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  1. #1
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    Question Imaging, and reliably restoring, a Raid 0 [zero] striped system image?

    I've googled this question & read hours of discussions on this topic til' I'm thoroughly confused as to whether you can or can't reliably restore the image to the raid array.

    I gather there's no issue creating the image but rather in restoring it....I tried to do a restore with the free version of both True Image & Easeus but both failed.

    Is imaging even possible on on a raid 0 array and how is it accomplished?
    Tks

  2. #2
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    The answer is: it depends.
    If the RAID is hardware based then the restore is to a single disk and the restore program is none the wiser.
    If the RAID is software you need to restore to a non-RAID disk, then convert and let Windows sort out the RAID.

    Note: running software RAID is asking for trouble IMO. Windows has to do more work and any power problems are likely to result in trashed disks / corrupt data. Hardware RAID is OK if you have a battery backed RAID controller, then data is preserved across power outages.
    Just buy an SSD for speed and backup it up daily and image monthly.

    cheers, Paul

  3. #3
    Silver Lounger RolandJS's Avatar
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    RAID is when data is placed 1 bit on drive A, next bit on drive B, backNforth, correct? How does one backup and/or restore such things? I guess Acronis True Image is one of many programs that can do RAID?
    "Take care of thy backups and thy restores shall take care of thee." Ben Franklin revisited.
    http://collegecafe.fr.yuku.com/forum...-Technologies/

  4. #4
    Super Moderator CLiNT's Avatar
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    It's extremely difficult as I have found out a few years back on my purchase of
    an OCZ REVO PCIe SSD hardware RAID array.
    Difficult to the point where is wasn't worth the effort to use the REVO
    as a primary OS drive anymore.

    Perhaps you should look into imaging applications that closely match your
    needs to determine whether your objectives can be met: ie. read a fac or how to sheet.
    Last edited by CLiNT; 2014-12-07 at 20:53.
    DRIVE IMAGING
    Invest a little time and energy in a well thought out BACKUP regimen and you will have minimal down time, and headache.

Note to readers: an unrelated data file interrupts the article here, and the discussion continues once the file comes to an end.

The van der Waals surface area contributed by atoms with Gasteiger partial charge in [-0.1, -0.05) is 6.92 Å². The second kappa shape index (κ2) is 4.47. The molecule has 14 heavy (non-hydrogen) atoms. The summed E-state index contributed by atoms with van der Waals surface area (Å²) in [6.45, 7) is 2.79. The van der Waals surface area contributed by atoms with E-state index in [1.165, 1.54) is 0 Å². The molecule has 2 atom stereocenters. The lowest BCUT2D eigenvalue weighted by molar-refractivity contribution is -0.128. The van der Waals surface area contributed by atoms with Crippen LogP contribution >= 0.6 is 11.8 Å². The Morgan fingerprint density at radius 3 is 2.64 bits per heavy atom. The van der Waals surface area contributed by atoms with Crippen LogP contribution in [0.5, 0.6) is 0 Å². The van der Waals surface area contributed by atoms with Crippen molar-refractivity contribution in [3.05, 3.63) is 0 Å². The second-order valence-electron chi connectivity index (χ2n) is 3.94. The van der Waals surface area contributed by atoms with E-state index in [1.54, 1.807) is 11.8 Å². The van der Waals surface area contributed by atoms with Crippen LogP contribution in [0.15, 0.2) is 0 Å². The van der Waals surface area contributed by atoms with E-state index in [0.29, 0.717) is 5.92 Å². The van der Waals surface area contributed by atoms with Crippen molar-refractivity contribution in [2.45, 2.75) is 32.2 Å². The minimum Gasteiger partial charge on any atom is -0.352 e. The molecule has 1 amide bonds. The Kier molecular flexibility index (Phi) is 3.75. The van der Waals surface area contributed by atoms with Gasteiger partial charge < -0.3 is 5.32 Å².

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  5. #5
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    Quote Originally Posted by RolandJS View Post
    How does one backup and/or restore such things?
    Backup software asks Windows to take a snapshot of the data on disk and that snapshot is copied to the backup file. The backup software does not know, or want to know, about disk configuration. Restoring to RAID should be the same as restoring to non-RAID assuming the correct HD controller drivers have been loaded by the restore boot disk.
    Good hardware RAID controllers make the RAID array appear as a single standard disk, recovery of the RAID array itself is performed by a utility program that talks to the controller.

    cheers, Paul

  6. #6
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    Tks for all the suggestions and I assume that it's up to the mobo hardware as to wether the data is restored to both drives in the raid 0 array, that is every other bit to the 1st drive of the array and every other bit to the 2nd drive in the raid 0 array.

    So on the image restore the hardware writes every other bit to 1 drive and vice versa. I'm using two [2] 256 GB SSD's in the raid zero [0] array.

    So if this is the way it is supposed to work why does it fail?
    Tks all ;>}

  7. #7
    Super Moderator jwitalka's Avatar
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  8. #8
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    It is possible that you are restoring the data without the correct RAID controller drivers loaded. You need to ensure you have the drivers for your controller loaded on the boot CD/DVD you are using.

    BTW, what sort of setup do you have that requires a RAID 0 SSD?

    cheers, Paul

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